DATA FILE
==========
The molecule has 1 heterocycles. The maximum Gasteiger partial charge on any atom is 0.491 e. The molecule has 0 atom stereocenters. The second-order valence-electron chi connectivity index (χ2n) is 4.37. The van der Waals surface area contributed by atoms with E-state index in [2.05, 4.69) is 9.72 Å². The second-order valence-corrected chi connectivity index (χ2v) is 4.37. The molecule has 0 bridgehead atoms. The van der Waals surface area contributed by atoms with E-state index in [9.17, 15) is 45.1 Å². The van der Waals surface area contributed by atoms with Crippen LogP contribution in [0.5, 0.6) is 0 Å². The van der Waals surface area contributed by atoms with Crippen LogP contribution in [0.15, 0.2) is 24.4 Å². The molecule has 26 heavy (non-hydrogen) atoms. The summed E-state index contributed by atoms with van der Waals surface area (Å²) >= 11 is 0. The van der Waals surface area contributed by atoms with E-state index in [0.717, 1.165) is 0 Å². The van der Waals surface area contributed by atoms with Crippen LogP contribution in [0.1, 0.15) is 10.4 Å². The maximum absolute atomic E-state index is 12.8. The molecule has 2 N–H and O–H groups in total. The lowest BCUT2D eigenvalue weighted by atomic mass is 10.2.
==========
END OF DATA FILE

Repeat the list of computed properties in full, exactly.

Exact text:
The molecule has 1 heterocycles. The maximum Gasteiger partial charge on any atom is 0.491 e. The molecule has 0 atom stereocenters. The second-order valence-electron chi connectivity index (χ2n) is 4.37. The van der Waals surface area contributed by atoms with E-state index in [2.05, 4.69) is 9.72 Å². The second-order valence-corrected chi connectivity index (χ2v) is 4.37. The molecule has 0 bridgehead atoms. The van der Waals surface area contributed by atoms with E-state index in [9.17, 15) is 45.1 Å². The van der Waals surface area contributed by atoms with Crippen LogP contribution in [0.5, 0.6) is 0 Å². The van der Waals surface area contributed by atoms with Crippen LogP contribution in [0.15, 0.2) is 24.4 Å². The molecule has 26 heavy (non-hydrogen) atoms. The summed E-state index contributed by atoms with van der Waals surface area (Å²) >= 11 is 0. The van der Waals surface area contributed by atoms with E-state index in [0.717, 1.165) is 0 Å². The van der Waals surface area contributed by atoms with Crippen LogP contribution in [0.1, 0.15) is 10.4 Å². The maximum absolute atomic E-state index is 12.8. The molecule has 2 N–H and O–H groups in total. The lowest BCUT2D eigenvalue weighted by atomic mass is 10.2.